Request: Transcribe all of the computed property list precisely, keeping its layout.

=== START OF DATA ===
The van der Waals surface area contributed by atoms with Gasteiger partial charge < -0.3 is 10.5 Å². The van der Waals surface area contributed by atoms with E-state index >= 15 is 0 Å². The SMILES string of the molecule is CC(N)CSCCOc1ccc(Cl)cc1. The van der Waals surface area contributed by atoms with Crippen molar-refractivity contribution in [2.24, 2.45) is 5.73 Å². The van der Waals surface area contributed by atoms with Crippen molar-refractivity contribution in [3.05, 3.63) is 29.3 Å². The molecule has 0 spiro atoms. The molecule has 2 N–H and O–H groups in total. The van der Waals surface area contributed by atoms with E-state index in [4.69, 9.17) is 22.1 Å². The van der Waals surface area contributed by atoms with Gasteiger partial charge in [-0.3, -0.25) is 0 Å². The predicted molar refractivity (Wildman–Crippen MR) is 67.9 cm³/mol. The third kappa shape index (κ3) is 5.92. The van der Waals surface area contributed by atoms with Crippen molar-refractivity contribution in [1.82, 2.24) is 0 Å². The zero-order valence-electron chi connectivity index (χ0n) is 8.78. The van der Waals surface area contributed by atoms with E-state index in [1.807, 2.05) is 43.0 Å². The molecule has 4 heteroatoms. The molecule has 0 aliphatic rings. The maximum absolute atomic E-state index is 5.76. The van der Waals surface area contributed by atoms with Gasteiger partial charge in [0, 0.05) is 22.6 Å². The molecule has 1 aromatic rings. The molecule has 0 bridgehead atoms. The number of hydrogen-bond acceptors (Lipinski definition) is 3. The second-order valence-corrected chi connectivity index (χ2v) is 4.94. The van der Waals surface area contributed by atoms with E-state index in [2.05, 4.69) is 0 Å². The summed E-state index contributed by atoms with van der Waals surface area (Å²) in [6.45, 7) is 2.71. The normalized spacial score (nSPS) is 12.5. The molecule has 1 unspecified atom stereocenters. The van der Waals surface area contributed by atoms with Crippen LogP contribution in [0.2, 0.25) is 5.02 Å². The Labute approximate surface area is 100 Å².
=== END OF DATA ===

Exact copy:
The van der Waals surface area contributed by atoms with Gasteiger partial charge < -0.3 is 10.5 Å². The van der Waals surface area contributed by atoms with E-state index >= 15 is 0 Å². The SMILES string of the molecule is CC(N)CSCCOc1ccc(Cl)cc1. The van der Waals surface area contributed by atoms with Crippen molar-refractivity contribution in [2.24, 2.45) is 5.73 Å². The van der Waals surface area contributed by atoms with Crippen molar-refractivity contribution in [3.05, 3.63) is 29.3 Å². The molecule has 0 spiro atoms. The molecule has 2 N–H and O–H groups in total. The van der Waals surface area contributed by atoms with E-state index in [4.69, 9.17) is 22.1 Å². The van der Waals surface area contributed by atoms with Gasteiger partial charge in [-0.3, -0.25) is 0 Å². The predicted molar refractivity (Wildman–Crippen MR) is 67.9 cm³/mol. The third kappa shape index (κ3) is 5.92. The van der Waals surface area contributed by atoms with Crippen molar-refractivity contribution in [1.82, 2.24) is 0 Å². The zero-order valence-electron chi connectivity index (χ0n) is 8.78. The van der Waals surface area contributed by atoms with E-state index in [1.807, 2.05) is 43.0 Å². The molecule has 4 heteroatoms. The molecule has 0 aliphatic rings. The maximum absolute atomic E-state index is 5.76. The van der Waals surface area contributed by atoms with Gasteiger partial charge in [0, 0.05) is 22.6 Å². The molecule has 1 aromatic rings. The molecule has 0 bridgehead atoms. The number of hydrogen-bond acceptors (Lipinski definition) is 3. The second-order valence-corrected chi connectivity index (χ2v) is 4.94. The van der Waals surface area contributed by atoms with E-state index in [2.05, 4.69) is 0 Å². The summed E-state index contributed by atoms with van der Waals surface area (Å²) in [6.45, 7) is 2.71. The normalized spacial score (nSPS) is 12.5. The molecule has 1 unspecified atom stereocenters. The van der Waals surface area contributed by atoms with Crippen LogP contribution in [0.2, 0.25) is 5.02 Å². The Labute approximate surface area is 100 Å².